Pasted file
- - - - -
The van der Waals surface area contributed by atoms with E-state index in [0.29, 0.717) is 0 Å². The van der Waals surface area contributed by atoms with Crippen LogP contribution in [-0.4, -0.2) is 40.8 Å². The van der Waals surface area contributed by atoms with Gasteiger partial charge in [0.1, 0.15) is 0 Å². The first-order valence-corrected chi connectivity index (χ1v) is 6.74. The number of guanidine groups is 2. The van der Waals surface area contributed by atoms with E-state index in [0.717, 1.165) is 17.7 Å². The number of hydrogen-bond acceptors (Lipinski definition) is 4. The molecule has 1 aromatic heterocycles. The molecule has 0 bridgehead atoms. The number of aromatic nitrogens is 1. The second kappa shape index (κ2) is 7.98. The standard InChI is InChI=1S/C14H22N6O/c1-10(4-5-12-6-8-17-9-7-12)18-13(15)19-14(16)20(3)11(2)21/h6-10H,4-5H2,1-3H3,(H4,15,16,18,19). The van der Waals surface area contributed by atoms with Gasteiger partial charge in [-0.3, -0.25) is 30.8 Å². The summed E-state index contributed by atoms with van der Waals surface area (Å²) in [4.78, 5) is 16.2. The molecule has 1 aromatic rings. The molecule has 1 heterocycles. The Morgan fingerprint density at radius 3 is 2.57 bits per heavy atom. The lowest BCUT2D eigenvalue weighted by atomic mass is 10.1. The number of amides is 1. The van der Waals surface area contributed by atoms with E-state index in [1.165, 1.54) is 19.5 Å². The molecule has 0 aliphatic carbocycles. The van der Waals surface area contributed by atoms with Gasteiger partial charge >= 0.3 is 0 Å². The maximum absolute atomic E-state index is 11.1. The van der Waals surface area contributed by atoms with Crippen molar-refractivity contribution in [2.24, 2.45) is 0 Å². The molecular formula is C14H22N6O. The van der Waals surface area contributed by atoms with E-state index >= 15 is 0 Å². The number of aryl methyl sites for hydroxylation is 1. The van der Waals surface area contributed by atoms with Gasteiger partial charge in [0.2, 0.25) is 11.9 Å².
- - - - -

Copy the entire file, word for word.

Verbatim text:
The van der Waals surface area contributed by atoms with E-state index in [0.29, 0.717) is 0 Å². The van der Waals surface area contributed by atoms with Crippen LogP contribution in [-0.4, -0.2) is 40.8 Å². The van der Waals surface area contributed by atoms with Gasteiger partial charge in [0.1, 0.15) is 0 Å². The first-order valence-corrected chi connectivity index (χ1v) is 6.74. The number of guanidine groups is 2. The van der Waals surface area contributed by atoms with E-state index in [0.717, 1.165) is 17.7 Å². The number of hydrogen-bond acceptors (Lipinski definition) is 4. The molecule has 1 aromatic heterocycles. The molecule has 0 bridgehead atoms. The number of aromatic nitrogens is 1. The second kappa shape index (κ2) is 7.98. The standard InChI is InChI=1S/C14H22N6O/c1-10(4-5-12-6-8-17-9-7-12)18-13(15)19-14(16)20(3)11(2)21/h6-10H,4-5H2,1-3H3,(H4,15,16,18,19). The van der Waals surface area contributed by atoms with Gasteiger partial charge in [-0.3, -0.25) is 30.8 Å². The summed E-state index contributed by atoms with van der Waals surface area (Å²) in [4.78, 5) is 16.2. The molecule has 1 aromatic rings. The molecule has 1 heterocycles. The Morgan fingerprint density at radius 3 is 2.57 bits per heavy atom. The lowest BCUT2D eigenvalue weighted by atomic mass is 10.1. The number of amides is 1. The van der Waals surface area contributed by atoms with E-state index in [1.165, 1.54) is 19.5 Å². The molecule has 0 aliphatic carbocycles. The van der Waals surface area contributed by atoms with Gasteiger partial charge >= 0.3 is 0 Å². The maximum absolute atomic E-state index is 11.1. The van der Waals surface area contributed by atoms with Crippen molar-refractivity contribution in [2.24, 2.45) is 0 Å². The molecular formula is C14H22N6O. The van der Waals surface area contributed by atoms with E-state index >= 15 is 0 Å². The number of aryl methyl sites for hydroxylation is 1. The van der Waals surface area contributed by atoms with Gasteiger partial charge in [0.2, 0.25) is 11.9 Å².